A new study surfacing from University of Colorado marked a startling discovery regarding the survival of bacteria in space. According to the experiment conducted by scientists aboard NASA's International Space Station (ISS), the bacteria essentially shape-shifted when it was exposed to common antibiotics.
The research which was published in 'Frontiers in Microbiology', exposed cultures of E. coli bacteria in varying concentrations of the antibiotic gentamicin sulfate, known for killing micro organisms on Earth. However, in the near-zero gravity environment these bacteria were found to be far more resilient.
When compared to a control group of the bacteria on Earth, exposure to gentamicin sulfate resulted in a 13-fold increase in bacterial cell numbers and a 73 percent reduction in cell volume size.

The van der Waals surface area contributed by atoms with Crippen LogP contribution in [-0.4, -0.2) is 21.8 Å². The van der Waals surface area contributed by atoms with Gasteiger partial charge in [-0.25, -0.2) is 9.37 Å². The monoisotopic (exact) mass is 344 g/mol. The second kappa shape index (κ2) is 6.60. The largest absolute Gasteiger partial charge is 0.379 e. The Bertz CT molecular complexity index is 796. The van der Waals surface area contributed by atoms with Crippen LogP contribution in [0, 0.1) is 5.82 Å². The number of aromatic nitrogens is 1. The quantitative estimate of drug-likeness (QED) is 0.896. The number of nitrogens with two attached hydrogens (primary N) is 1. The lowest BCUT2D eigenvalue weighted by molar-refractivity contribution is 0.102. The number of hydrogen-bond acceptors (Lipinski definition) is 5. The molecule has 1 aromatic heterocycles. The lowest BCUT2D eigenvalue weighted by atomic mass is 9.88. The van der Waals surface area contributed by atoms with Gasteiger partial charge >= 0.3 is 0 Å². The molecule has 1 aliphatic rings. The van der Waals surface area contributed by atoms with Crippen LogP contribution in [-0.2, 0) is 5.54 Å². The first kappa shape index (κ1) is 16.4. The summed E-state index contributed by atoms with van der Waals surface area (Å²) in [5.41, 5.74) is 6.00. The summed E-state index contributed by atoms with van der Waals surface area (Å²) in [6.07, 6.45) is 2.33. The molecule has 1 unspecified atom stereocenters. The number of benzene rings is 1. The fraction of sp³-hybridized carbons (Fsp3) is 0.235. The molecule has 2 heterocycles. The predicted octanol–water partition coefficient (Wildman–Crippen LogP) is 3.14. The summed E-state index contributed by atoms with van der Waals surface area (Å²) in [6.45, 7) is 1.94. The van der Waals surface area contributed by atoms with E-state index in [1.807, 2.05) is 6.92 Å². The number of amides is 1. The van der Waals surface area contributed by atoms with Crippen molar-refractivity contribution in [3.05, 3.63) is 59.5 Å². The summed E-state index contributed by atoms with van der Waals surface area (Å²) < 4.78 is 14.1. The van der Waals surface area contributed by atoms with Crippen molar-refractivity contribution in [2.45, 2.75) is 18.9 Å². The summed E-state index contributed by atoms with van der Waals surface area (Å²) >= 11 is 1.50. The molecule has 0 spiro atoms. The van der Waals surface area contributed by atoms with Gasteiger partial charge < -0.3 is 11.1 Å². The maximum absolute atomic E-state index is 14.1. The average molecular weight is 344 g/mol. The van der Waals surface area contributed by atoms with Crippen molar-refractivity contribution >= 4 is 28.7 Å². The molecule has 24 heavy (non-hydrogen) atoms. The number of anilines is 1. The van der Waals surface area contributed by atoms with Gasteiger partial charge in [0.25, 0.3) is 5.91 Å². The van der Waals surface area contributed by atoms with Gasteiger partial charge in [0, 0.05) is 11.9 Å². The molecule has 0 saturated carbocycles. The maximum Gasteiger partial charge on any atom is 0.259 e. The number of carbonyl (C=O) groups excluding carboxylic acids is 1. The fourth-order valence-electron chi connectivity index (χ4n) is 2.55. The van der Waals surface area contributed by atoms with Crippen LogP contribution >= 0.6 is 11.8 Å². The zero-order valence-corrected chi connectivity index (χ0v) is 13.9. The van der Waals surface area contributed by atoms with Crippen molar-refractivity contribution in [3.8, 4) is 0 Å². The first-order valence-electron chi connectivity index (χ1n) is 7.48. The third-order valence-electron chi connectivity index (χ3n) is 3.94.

"We knew bacteria behave differently in space and that it takes higher concentrations of antibiotics to kill them", said Dr Luis Zea, lead author of the study.
"What's new is that we conducted a systematic analysis of the changing physical appearance of the bacteria during the experiments," he added.
These findings of the bacteria in near-weightlessness environments could help researchers find new ways in medicating astronauts diagnosed with infections and to thwart high degree of adaptability of bacteria.